The new Apple Watch lets you do more than just check the time, take calls, and glance at your jam-packed calendar.
The Series 4, which is highly focused on users’ fitness and health, comes with a built-in electrical heart sensor that can take an electrocardiogram (ECG), detect atrial fibrillation (an irregular heartbeat), and notify you when your heart rate gets low or high. The readings are recorded in the iPhone’s Health app and can be shared with your doctor.
Some doctors, including Ivor Benjamin, MD, the president of the American Heart Association (AHA), who spoke at the event when Apple announced its new products on Sept. 12, are excited about the watch’s heart health technology.
“I’m inspired by the lifesaving potential of technology and applaud Apple’s innovation and commitment to health,” Benjamin said at Wednesday’s event. “Capturing meaningful data about a person’s heart, in real time, is changing the way we practice medicine.”
Benjamin noted that, in his experience, people often share health issues they’ve experienced with their physicians, but these symptoms aren’t always present at the time of the doctor’s visit — something the Apple Watch could help change.
“The ability to access health data from an on-demand electrocardiogram or ECG is game-changing, especially when evaluating atrial fibrillation — an irregular and often rapid heart rate that can increase a person’s risk of stroke, heart failure, and other heart-related complications,” he said.
He added: “Products that seek to provide deeper health insights, like the Apple Watch Series 4, offer great potential in getting us there.”
The AHA also gave Yahoo Lifestyle a comment from its CEO, Nancy Brown:
“The role that technology plays in allowing patients to capture meaningful data about what’s happening with their heart, right when it’s happening, like the functionality of an on-demand ECG, could be significant in new clinical care models and shared decision making between people and their healthcare providers. At the American Heart Association, we are committed to educate and empower people to be proactive in all areas of their heart health and general well-being.”
Nicholas Leeper, MD, a cardiologist at Stanford Health Care, also thinks the technology is an exciting advancement, particularly for people who have arrhythmias but don’t know it. “This is potentially important because some of the arrhythmias that they may be able to identify, such as atrial fibrillation, can have devastating consequences, such as stroke, if not identified and addressed with medical therapy,” he tells Yahoo Lifestyle. “Because very often patients with atrial fibrillation can’t feel the arrhythmia — but are nonetheless at high risk for stroke — there is a strong theoretical argument for using the watch to identify ‘occult’ [hidden] disease in people who don’t know they have it, and institute medicines proven to reduce risk of subsequent stroke even if they don’t have symptoms.”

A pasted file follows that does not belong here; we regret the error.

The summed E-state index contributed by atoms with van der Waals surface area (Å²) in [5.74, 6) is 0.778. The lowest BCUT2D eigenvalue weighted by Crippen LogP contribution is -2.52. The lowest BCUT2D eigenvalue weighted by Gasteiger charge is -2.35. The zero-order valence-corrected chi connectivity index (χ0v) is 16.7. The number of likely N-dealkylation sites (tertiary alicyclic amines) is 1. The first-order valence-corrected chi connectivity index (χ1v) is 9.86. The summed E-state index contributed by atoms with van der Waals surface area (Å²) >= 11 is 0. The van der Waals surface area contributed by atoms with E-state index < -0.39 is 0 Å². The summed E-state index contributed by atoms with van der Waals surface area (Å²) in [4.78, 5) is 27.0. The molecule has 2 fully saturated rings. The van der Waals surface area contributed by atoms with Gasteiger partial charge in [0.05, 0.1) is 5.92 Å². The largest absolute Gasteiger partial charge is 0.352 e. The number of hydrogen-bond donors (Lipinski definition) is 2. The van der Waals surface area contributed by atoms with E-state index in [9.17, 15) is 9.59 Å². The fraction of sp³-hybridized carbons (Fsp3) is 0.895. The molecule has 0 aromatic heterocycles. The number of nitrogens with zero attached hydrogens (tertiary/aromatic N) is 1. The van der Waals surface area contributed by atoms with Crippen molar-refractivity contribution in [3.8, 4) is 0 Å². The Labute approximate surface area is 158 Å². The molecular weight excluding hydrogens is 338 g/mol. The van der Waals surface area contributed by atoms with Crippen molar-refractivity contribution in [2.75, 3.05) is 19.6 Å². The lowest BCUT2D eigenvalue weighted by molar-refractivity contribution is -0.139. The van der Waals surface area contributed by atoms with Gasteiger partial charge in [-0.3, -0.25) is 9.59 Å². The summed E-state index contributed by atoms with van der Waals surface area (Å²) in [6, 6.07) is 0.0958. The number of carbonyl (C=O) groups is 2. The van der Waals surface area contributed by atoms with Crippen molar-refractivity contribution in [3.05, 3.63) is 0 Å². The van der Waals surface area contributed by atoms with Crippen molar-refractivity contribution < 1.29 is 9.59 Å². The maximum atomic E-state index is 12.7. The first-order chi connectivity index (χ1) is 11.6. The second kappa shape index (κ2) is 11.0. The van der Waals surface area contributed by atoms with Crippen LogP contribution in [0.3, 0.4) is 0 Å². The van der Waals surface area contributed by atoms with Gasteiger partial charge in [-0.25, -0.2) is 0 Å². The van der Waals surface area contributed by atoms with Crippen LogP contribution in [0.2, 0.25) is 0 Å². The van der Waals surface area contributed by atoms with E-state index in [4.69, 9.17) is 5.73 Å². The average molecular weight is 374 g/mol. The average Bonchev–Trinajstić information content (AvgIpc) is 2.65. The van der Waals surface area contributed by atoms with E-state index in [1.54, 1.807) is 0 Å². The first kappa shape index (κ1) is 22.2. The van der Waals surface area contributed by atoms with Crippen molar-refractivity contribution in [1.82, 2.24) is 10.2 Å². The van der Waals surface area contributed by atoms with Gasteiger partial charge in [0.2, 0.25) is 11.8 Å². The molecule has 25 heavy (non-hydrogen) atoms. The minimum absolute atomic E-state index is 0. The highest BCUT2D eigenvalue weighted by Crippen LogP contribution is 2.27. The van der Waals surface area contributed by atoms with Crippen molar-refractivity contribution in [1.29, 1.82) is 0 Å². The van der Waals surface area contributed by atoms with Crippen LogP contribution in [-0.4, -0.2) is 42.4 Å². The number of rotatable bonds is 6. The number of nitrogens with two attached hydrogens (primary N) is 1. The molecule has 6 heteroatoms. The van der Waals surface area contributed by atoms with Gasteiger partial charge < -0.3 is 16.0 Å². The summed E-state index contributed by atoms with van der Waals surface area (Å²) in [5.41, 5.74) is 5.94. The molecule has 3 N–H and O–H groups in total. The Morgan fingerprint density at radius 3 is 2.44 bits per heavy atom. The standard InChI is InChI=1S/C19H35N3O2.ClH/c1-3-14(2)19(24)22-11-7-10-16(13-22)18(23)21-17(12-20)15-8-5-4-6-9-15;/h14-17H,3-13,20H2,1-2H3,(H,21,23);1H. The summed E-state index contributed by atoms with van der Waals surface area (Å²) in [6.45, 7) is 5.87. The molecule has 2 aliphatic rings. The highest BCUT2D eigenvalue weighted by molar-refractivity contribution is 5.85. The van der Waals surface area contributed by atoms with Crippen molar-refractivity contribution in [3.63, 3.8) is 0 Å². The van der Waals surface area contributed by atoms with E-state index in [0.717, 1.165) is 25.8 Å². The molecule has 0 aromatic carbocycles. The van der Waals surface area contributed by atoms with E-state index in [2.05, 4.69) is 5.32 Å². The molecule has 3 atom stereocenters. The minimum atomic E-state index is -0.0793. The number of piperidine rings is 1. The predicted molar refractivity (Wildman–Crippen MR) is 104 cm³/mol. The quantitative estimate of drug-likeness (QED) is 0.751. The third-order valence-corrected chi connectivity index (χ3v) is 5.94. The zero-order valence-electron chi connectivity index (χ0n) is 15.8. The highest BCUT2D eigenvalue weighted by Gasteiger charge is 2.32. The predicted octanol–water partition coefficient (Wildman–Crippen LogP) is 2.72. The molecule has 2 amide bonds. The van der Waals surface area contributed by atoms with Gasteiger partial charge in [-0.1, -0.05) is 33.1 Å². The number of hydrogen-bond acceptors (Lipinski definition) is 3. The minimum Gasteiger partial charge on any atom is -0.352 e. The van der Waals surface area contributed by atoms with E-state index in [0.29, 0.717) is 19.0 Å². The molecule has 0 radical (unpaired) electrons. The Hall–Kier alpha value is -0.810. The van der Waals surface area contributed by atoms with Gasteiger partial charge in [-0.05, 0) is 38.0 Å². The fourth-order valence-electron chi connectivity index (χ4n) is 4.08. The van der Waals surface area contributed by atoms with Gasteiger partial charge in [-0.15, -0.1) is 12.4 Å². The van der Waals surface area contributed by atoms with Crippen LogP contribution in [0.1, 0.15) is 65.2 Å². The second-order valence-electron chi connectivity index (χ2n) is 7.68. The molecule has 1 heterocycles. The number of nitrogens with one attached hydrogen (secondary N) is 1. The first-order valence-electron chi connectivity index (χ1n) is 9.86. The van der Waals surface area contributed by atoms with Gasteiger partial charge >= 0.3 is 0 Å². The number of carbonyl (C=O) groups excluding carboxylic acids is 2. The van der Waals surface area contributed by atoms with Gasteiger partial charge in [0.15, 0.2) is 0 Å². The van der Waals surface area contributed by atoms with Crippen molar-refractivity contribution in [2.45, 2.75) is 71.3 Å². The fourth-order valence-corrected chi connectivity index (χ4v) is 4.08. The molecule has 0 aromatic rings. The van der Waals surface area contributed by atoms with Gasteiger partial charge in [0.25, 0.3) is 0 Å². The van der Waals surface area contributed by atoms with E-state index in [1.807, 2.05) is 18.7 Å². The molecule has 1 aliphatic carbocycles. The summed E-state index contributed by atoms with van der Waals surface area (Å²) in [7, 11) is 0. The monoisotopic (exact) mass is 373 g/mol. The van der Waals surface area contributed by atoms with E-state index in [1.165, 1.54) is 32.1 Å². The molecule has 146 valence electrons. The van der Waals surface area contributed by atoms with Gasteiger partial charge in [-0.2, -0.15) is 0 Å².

But there’s a question about whether widespread access to these medical tools actually translates into any significant health benefits.
A 2013 Journal of the American Medical Association study looked at whether echocardiographic screening in the general population improves long-term survival or reduces the risk of cardiovascular disease. In a nutshell, the study found that it didn’t. “Echocardiographic screening for structural and valvular heart disease in the general population provided no benefit for mortality or for the risk of myocardial infarction [heart attack] or stroke,” wrote the study authors.
The other problem, as Leeper points out, is that not all arrhythmias are created equal. “Some can be life-threatening; some are likely only a nuisance,” he says. “For example, we know that many, if not most, ‘healthy’ individuals will have at least some brief runs of arrhythmia if you really look for it. And we sometimes don’t know how those individuals should be treated, or if they should be treated at all.”
That can lead to both anxiety and unnecessary testing. “I suspect the new Apple watch may lead to a major increase in ‘incidentally detected’ arrhythmias of unclear significance, as well as a number of so-called ‘false positive’ diagnoses,” Leeper says. “While the new watch will almost certainly identify some individuals with life-threatening arrhythmias that otherwise would be missed, time will tell if that benefit is outweighed by the huge increase in potential ‘false positives’ that we expect to see in the clinic.”
While it comes with some challenges, like the potential for false positives, a 2018 study by researchers from the Netherlands and Germany suggests that widespread screening for atrial fibrillation, which affects 2.7 million Americans, may not be a bad idea. The study stated that large-scale atrial fibrillation screenings are “considered a desirable approach for the treatment and prevention of cardioembolic stroke” brought on by the condition and that, in general, handheld ECG devices are “promising.”
So Apple may be onto something, after all. At the very least, the new Apple Watch can make you — well, your wallet — $399 lighter.
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